Updating the system bios
You should only update your BIOS if the new version contains an improvement you need. When you power your computer on, your BIOS takes control, starting the power-on self test (POST) and passing control over to the boot loader, which boots your computer’s operating system.
For example, the BIOS lets the computer know what the type of hard drive you have, how much memory is on the computer and whether or not the computer needs to have the Num Lock feature on or off.It was certainly a frustrating experience for me, so now I only go in there if I absolutely have to.If you want to try to update the BIOS, here are some basic steps.BIOS flashing tools usually try to detect whether the BIOS fits your hardware, but if the tool attempts to flash the BIOS anyway, your computer could become unbootable.If your computer loses power while flashing the BIOS, your computer could become “bricked” and unable to boot.Updating your operating system and software is important.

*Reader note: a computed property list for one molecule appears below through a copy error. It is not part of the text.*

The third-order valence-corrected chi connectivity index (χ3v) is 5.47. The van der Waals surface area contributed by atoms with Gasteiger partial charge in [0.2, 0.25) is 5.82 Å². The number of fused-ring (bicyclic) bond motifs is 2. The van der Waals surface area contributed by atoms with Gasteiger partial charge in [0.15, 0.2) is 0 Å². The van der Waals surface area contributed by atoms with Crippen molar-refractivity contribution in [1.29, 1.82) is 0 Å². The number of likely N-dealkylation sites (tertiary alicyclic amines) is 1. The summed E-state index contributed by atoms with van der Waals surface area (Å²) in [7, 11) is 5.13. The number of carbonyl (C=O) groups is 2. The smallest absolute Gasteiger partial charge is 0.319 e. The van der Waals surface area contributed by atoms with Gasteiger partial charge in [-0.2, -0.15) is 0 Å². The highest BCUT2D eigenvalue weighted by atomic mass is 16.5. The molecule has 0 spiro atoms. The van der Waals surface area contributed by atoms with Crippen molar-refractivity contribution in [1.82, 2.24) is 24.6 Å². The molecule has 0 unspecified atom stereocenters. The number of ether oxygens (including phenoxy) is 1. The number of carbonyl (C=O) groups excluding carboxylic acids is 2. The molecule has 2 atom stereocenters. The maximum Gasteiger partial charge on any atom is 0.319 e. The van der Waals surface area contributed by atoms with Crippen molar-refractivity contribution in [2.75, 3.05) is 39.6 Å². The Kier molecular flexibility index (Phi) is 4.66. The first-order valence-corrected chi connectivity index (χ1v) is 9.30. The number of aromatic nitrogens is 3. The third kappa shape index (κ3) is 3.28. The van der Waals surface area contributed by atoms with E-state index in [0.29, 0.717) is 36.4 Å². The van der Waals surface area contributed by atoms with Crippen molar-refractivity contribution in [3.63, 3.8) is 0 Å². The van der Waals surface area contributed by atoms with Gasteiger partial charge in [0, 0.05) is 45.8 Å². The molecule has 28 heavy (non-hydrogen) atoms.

On the other hand, we have previously covered why you shouldn’t generally update your hardware drivers, although gamers will definitely want to update their graphics drivers. BIOS updates will not make your computer faster, they generally won’t add new features you need, and they may even cause additional problems.
The first thing that you will need to do is find out what version of the BIOS you have.
You do this by running an application called msinfo32.
You will need the version of the BIOS for your exact hardware.
If you get a BIOS for another piece of hardware – even a slightly different revision of the same motherboard – this could cause problems.
Here are a few cases where updating makes sense: Be sure to check the change log for the BIOS updates and see if they actually have an update you require.